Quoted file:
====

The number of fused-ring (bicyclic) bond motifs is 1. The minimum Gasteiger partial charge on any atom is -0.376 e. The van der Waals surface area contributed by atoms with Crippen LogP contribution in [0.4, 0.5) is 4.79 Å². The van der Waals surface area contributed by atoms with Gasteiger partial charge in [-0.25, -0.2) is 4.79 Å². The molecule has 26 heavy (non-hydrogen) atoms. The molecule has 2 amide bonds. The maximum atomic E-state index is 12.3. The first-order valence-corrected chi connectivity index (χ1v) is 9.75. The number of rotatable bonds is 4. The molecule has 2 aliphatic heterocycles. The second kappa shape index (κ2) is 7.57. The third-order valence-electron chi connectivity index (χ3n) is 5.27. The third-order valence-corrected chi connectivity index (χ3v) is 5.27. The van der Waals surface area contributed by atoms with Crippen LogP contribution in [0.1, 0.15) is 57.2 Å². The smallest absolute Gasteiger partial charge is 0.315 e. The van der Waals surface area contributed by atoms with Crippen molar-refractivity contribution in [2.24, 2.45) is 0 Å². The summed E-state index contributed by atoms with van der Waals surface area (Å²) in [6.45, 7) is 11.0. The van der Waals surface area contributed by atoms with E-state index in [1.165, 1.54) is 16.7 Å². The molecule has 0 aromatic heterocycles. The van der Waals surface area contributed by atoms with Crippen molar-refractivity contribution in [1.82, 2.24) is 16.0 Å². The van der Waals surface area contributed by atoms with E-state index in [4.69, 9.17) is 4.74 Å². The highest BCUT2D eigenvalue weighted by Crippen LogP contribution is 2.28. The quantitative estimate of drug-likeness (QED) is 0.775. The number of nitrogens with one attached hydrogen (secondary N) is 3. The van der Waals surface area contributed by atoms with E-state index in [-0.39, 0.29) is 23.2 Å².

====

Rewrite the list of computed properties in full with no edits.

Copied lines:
The number of fused-ring (bicyclic) bond motifs is 1. The minimum Gasteiger partial charge on any atom is -0.376 e. The van der Waals surface area contributed by atoms with Crippen LogP contribution in [0.4, 0.5) is 4.79 Å². The van der Waals surface area contributed by atoms with Gasteiger partial charge in [-0.25, -0.2) is 4.79 Å². The molecule has 26 heavy (non-hydrogen) atoms. The molecule has 2 amide bonds. The maximum atomic E-state index is 12.3. The first-order valence-corrected chi connectivity index (χ1v) is 9.75. The number of rotatable bonds is 4. The molecule has 2 aliphatic heterocycles. The second kappa shape index (κ2) is 7.57. The third-order valence-electron chi connectivity index (χ3n) is 5.27. The third-order valence-corrected chi connectivity index (χ3v) is 5.27. The van der Waals surface area contributed by atoms with Crippen LogP contribution in [0.1, 0.15) is 57.2 Å². The smallest absolute Gasteiger partial charge is 0.315 e. The van der Waals surface area contributed by atoms with Crippen molar-refractivity contribution in [2.24, 2.45) is 0 Å². The summed E-state index contributed by atoms with van der Waals surface area (Å²) in [6.45, 7) is 11.0. The van der Waals surface area contributed by atoms with E-state index in [1.165, 1.54) is 16.7 Å². The molecule has 0 aromatic heterocycles. The van der Waals surface area contributed by atoms with Crippen molar-refractivity contribution in [1.82, 2.24) is 16.0 Å². The van der Waals surface area contributed by atoms with E-state index in [4.69, 9.17) is 4.74 Å². The highest BCUT2D eigenvalue weighted by Crippen LogP contribution is 2.28. The quantitative estimate of drug-likeness (QED) is 0.775. The number of nitrogens with one attached hydrogen (secondary N) is 3. The van der Waals surface area contributed by atoms with E-state index in [-0.39, 0.29) is 23.2 Å².